When people buy our guns, they are getting top tier American made materials, some of the best gunsmiths in the world that truly care, and a 25-year legacy of development and passion for creating the best possible products we can in the marketplace. In our business, an accuracy guarantee is really the holy grail of firearms, and we give an accuracy guarantee with our firearms. Our customers feel status when they own our rifles, and I think they feel very proud of what they have, and I’d like to believe that’s because we spend so much time building a quality product. But whether they’re in the field or they’re on a range, it seems to be when someone puts a Christensen firearm in their hands, there’s a level of passion and pride that is just second to no other brand I’ve seen in the outdoor sporting goods industry. 

What have you learned from the family and the company working with them so far?

The Christensen family comes from a deep engineering background. They’ve been working with the highest quality, most sophisticated composite materials in the world, providing products for human health, products for the aerospace industry. They’re really, really smart people. But I think what stands out even more is that it’s been built to be a family style business, and there are deep relationships throughout the company. Over the past 18 months since I’ve had the privilege of being involved with the company, we’ve had explosive growth. We’ve brought in a ton of new people, and they have just been invited into the company as part of that family. So I think the most powerful thing about Christensen Arms are the people that are involved in the business. Every single one of these guns are made by hand, and we are dependent on having people that enjoy the environment they work in, that love building firearms, respect the brand and believe that they are producing the best firearm in the world.

How did COVID affect gun sales for you?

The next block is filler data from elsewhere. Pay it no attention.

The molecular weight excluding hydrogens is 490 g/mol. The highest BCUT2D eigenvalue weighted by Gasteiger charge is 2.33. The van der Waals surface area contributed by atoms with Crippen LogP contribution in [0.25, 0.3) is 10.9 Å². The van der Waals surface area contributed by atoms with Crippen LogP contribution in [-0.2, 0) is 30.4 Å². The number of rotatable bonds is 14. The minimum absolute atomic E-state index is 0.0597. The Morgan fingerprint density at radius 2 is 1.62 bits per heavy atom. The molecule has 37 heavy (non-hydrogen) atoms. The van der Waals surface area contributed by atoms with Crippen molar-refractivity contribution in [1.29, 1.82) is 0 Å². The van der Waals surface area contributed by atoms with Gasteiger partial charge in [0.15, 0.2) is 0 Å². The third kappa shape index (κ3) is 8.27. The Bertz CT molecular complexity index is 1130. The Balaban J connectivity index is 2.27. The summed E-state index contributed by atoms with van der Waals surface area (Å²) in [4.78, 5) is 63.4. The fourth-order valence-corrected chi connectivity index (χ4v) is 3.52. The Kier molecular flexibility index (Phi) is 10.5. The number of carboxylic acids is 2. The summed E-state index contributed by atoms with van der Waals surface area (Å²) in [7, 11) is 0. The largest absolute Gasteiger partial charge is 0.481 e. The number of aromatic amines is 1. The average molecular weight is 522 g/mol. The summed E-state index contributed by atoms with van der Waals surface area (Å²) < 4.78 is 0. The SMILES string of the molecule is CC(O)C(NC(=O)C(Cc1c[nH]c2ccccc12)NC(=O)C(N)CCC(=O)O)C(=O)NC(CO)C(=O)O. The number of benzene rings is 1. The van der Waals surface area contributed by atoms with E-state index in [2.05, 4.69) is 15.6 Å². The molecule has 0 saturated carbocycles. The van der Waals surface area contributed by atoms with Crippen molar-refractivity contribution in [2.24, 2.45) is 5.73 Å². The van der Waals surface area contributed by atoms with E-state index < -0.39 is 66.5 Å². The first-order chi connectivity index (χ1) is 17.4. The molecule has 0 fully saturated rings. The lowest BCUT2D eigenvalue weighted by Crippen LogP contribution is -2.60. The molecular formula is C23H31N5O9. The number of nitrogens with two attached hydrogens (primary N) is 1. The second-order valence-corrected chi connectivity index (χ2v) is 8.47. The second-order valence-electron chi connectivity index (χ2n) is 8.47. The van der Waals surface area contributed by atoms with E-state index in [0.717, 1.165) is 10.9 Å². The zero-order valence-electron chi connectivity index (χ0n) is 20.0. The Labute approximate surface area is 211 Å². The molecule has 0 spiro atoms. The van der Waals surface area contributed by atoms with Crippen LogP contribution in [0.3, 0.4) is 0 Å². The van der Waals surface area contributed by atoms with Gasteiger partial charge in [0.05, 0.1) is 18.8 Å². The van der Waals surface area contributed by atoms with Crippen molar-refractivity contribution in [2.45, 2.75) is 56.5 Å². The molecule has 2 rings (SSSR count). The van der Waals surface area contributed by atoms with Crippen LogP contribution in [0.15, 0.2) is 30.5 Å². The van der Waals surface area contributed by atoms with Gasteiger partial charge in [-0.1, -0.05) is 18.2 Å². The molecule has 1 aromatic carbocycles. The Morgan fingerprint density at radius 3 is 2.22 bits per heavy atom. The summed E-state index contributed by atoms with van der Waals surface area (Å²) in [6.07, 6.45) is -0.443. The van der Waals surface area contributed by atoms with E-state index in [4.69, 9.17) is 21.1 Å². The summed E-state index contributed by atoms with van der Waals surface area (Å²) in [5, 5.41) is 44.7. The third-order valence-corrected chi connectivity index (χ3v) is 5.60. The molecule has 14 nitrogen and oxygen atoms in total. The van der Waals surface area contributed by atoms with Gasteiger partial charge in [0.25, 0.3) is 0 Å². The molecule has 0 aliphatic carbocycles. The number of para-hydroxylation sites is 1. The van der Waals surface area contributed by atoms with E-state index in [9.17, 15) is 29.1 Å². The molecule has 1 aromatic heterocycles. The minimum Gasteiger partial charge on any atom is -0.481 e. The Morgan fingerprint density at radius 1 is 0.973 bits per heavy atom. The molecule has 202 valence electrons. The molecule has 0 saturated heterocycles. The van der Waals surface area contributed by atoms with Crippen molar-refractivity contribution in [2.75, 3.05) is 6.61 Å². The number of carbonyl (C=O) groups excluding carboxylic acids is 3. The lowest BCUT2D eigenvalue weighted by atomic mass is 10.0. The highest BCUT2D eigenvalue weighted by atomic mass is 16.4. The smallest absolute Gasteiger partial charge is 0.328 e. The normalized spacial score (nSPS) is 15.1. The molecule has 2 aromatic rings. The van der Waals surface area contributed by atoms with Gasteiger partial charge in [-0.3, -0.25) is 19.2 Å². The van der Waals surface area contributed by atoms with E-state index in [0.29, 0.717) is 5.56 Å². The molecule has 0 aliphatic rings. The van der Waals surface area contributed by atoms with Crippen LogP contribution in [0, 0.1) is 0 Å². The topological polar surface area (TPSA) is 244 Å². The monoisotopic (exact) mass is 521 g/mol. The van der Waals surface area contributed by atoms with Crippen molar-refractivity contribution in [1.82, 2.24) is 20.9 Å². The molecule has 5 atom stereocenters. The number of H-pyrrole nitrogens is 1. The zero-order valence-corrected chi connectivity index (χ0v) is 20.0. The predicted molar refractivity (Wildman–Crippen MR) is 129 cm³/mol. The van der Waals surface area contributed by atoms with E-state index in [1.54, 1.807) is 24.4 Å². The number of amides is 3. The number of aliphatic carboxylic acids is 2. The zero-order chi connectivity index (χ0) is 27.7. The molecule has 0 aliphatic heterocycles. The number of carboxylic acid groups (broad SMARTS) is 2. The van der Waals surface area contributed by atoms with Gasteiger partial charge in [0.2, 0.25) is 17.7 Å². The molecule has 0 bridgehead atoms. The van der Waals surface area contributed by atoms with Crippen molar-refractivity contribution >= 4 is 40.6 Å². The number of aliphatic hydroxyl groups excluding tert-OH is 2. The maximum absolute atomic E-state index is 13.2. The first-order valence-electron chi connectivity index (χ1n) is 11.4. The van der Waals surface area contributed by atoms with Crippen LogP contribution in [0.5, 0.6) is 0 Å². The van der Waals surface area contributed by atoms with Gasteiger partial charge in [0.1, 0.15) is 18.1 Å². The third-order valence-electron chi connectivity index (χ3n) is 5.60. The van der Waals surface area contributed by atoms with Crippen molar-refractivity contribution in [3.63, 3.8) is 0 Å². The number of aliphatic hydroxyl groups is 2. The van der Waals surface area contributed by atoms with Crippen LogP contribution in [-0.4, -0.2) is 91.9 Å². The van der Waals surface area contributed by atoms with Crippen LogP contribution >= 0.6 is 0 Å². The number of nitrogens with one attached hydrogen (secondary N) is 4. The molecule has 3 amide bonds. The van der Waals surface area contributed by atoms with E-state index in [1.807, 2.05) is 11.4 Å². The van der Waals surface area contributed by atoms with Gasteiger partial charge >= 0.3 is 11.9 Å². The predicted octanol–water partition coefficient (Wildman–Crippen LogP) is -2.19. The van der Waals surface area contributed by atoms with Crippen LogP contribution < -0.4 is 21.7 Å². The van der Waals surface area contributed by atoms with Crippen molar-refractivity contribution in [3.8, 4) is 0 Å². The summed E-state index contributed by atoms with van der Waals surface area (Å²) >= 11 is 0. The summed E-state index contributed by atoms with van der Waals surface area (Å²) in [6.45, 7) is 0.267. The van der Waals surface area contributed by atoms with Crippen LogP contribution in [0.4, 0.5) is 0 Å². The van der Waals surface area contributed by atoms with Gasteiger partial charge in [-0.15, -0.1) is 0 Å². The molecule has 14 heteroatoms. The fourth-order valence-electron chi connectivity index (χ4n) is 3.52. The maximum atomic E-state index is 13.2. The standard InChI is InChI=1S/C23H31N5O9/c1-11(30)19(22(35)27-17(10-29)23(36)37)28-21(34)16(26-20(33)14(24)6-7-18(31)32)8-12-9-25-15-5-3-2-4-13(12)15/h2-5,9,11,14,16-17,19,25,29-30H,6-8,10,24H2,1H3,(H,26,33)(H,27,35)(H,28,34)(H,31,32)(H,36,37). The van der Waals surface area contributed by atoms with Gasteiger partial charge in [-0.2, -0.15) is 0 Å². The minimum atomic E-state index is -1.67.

I think there’s been a rising tide for the firearms industry from COVID. Handguns have definitely flown off the shelf. That’s been a big, big piece of the growth. Handguns are not our core business, but people overall have really found new ways to spend time outdoors, and I believe a lot of those folks are enjoying recreational shooting. They see it as fun and inviting. It seems to be one of the highest growing segments of the outdoor industry right now. We were very fortunate that we released some new products that would be able to make it to the hands of the first-time gun owners, like our Ranger 22 LR rimfire rifle. It’s very light, easy to handle, and is a great gun for youth, or for new shooters. So our timing was good with a few things like that.

What is Christensen’s role in the world of hunting outside of your products? Do you guys have any plans for mentorship programs? It would be great to hear about other plans for conservation efforts or community engagement that you have in the works. 

We’re currently rolling out Christensen Arms University. It’s an educational program that’s developed by our dealers and ambassadors to educate other dealers and consumers on topics that are related to firearms but are not specific about firearms. So we’re very excited to be taking that on. We have a lot of frequently asked questions that inspire the topics and things that we focus on within the university that we’ll expand on. We also have a new internal brand ambassador program. A gentleman by the name of Jeff Bradley, who we are going to continuously put in front of our audience and partners, speaking about firearms and conservation topics. We’re also hosting VIP training events called QUEST to teach people how to become an elite marksman.

Did you grow up hunting, and what did the outdoors mean to you then?

When I was a kid, I remember my Dad taking me deer hunting a couple of times. It was something I wasn’t experienced at doing, so just showed up, and sat next to him in a deer blind in Texas, looked at beautiful animals walking around, and I felt like it was more wildlife watching than a hunting environment. But I didn’t really start hunting until I was in my 20s, and my passion around hunting is really more about the fellowship, being outdoors, being around wildlife, being with interesting people, making new friends, and sitting around campfires. The actual killing part isn’t really the allure to me, I like the whole ambiance and experience around it. Now with that being said, I have a lot of adrenaline, and a lot of passion running through me when I see a big elk walking up the side of the hill and I get stalk, sight in on it and harvest the animal. Ultimately, to have what I think is the best cut of meat for the rest of the year is great, and there’s a ton of fun in that. 

The thought of going out and hunting by myself, harvesting and cleaning the animal and then the day’s over isn’t as much fun for me. I want to get there the night before, build a big campfire, sip on some great bourbon, tell fun stories, some true, some not, wake up early and get to go on a hunting expedition with people that I care about and new friends and old friends, and just live a little bit of a pastime.

What do you like and dislike the most about the hunting industry?